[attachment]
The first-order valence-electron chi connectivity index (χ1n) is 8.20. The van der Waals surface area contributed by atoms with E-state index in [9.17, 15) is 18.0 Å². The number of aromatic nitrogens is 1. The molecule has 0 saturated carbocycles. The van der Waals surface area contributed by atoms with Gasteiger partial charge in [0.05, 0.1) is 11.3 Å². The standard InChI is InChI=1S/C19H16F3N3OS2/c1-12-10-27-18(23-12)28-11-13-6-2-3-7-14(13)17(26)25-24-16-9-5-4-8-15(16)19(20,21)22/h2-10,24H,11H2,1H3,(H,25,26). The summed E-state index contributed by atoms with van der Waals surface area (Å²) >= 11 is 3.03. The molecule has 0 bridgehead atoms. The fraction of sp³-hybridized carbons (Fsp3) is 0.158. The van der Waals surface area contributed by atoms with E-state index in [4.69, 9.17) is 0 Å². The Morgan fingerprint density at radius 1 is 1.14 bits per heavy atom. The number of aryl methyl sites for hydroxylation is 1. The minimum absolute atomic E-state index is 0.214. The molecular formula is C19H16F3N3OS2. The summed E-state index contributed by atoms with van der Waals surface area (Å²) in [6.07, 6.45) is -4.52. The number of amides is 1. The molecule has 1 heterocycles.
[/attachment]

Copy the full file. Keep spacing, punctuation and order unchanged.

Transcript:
The first-order valence-electron chi connectivity index (χ1n) is 8.20. The van der Waals surface area contributed by atoms with E-state index in [9.17, 15) is 18.0 Å². The number of aromatic nitrogens is 1. The molecule has 0 saturated carbocycles. The van der Waals surface area contributed by atoms with Gasteiger partial charge in [0.05, 0.1) is 11.3 Å². The standard InChI is InChI=1S/C19H16F3N3OS2/c1-12-10-27-18(23-12)28-11-13-6-2-3-7-14(13)17(26)25-24-16-9-5-4-8-15(16)19(20,21)22/h2-10,24H,11H2,1H3,(H,25,26). The summed E-state index contributed by atoms with van der Waals surface area (Å²) >= 11 is 3.03. The molecule has 0 bridgehead atoms. The fraction of sp³-hybridized carbons (Fsp3) is 0.158. The van der Waals surface area contributed by atoms with E-state index in [4.69, 9.17) is 0 Å². The Morgan fingerprint density at radius 1 is 1.14 bits per heavy atom. The number of aryl methyl sites for hydroxylation is 1. The minimum absolute atomic E-state index is 0.214. The molecular formula is C19H16F3N3OS2. The summed E-state index contributed by atoms with van der Waals surface area (Å²) in [6.07, 6.45) is -4.52. The number of amides is 1. The molecule has 1 heterocycles.